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...to hell with dress codes and all other idiotic half-ass measures for attempting to force "decency" on the population. Either introduce a compulsory uniform or leave them the hell alone and let them go nude, if they want to. Anything else is a blatantly stupid attempt to "subtly" moralize dress. Which is stupid. *headshake*

And this part: ...Opelousas Police Chief Larry Callier said the baggy pants are being used by some sexual deviants to expose themselves to women and girls.

Hey... fellas? "Deviants" will find a way. All this law would do would slow them down the two-point-four seconds it would take to unbuckle and unzip.

I mean, yeah, I think the look-my-pants-are-around-my-knees-ain't-my-undies-stylin' look is pretty stupid, too, but more because every time I see it I think "hey, uh, your pants are falling down, moron". General silliness rather than moral outrage. *snicker* And I can always... hey! Not Look.

Morons. *scorn*

Also, the stupidity of anti-tax lobbyists. I saw somebody else's spampost of an article about anti-tax lobbyists. (Ah, yes. Was nostalgia_lj.) Just... am I the only person who remembers being five and having it explained to me that taxes are what runs a country, and that the less taxes you have, the shittier will be your social everything? I guess that for "market-based" (the mockery because apparently "capitalist" is now a dirty word) economies who Fear the Government controlling everything that taxes must seem Terribly Unfair. Fucking idiots. Then again these are the same people who think they can run everything privatized, themselves. Oh, yeah. Look what privatization's done for us. *more scorn* I understand it. It's their heritage - they revolted 'cause they thought they could do better than the several-hundred-year-old efficient monarchy. Because they were New and Different and Innovative and therefore could do better. Never ocurred to them that they'd be dead soon and even if they did manage to do anything right it wouldn't stick, 'cause with no rules written down no policies hold. Also they're nine-in-ten evil selfish fuckwads who wouldn't give a damn about healthcare if their grandmother was being eaten alive by Cardassian voles.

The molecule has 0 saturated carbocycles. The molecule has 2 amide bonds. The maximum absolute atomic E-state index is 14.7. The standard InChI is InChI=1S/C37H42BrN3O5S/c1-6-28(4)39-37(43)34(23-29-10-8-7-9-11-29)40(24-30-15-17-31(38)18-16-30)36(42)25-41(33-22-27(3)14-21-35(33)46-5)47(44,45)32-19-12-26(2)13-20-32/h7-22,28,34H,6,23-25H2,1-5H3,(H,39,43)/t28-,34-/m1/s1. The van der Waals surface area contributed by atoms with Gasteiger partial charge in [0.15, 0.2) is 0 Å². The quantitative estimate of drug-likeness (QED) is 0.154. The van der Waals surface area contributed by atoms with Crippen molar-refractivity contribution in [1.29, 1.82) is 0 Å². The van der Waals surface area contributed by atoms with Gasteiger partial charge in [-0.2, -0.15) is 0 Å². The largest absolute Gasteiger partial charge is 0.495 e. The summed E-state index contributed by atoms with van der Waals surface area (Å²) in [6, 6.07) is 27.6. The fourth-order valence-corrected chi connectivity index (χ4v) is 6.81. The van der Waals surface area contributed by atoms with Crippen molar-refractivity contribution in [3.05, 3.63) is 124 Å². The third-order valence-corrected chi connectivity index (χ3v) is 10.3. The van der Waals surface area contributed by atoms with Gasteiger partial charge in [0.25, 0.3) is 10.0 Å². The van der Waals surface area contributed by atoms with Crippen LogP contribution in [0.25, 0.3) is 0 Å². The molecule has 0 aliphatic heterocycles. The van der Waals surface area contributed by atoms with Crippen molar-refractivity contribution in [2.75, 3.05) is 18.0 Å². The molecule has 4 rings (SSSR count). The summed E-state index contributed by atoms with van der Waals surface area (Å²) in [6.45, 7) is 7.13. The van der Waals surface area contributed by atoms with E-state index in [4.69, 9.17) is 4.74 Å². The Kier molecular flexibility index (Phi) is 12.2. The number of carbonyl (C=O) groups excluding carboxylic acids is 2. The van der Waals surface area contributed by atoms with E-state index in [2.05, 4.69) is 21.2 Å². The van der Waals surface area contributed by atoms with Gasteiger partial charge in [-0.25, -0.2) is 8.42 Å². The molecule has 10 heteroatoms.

Mum's right. The Naboo system is better. I conceded this to her 'cause it was Mother's Day, but it's still true.

Also the fact that in this "democracy" any idiot can end up In Charge, regardless of background, ability, or commitment. But I guess that applies to every single facet of the system. Any idiot can vote, therefore any idiot can be President. *headshake*

Well, it's vaguely comforting that at least if we're going to hell, we're all going to hell together, and consistently. But really, let's think: I've been a conspiracy theorist since I was ten, for crying out loud. I believe in aliens and Roswell and that wearing aluminum foil on your head protects you from mind-control sattellites (Well, maybe not that last one. It would probably have to be something more substantial than aluminum foil.). If *I'm* saying your paranoia is stupid, there may be something to it.

Then again, that's assuming an intelligent government that isn't evil and corrupt and defunct and actually *works*. Apparently that's my major flaw. Expecting people to be rational aka: Not Complete Morons. Yes. I guess that does explain it. >.


( 6 comments — Leave a comment )
May. 10th, 2004 07:01 am (UTC)
Then again, that's assuming an intelligent government that isn't evil and corrupt and defunct and actually *works*.

That would assume a populace that isn't evil and corrupt and defunct and actually *works*.

While I agree that taxes are necessary, you've got a massively skewed view on the purpose behind the American Revolution. And the assumption of "nine in ten evil selfish fuckwads" pretty much shows that, if you mean it seriously, you've got as much knowledge of American politics as Britney Spears does of quantum physics.

Yes, there are stupid laws out there. Yes, the current administration's doing a piss-poor job at presenting the US to the world. But you know what? The rest of the world's doing just fine. In either 8 months or 56 months there'll be a new administration, and things can get back on track. Crappy governments come and go, and only the ignorant pessimists think the world's going to hell. Since that would require, you know, believing in hell.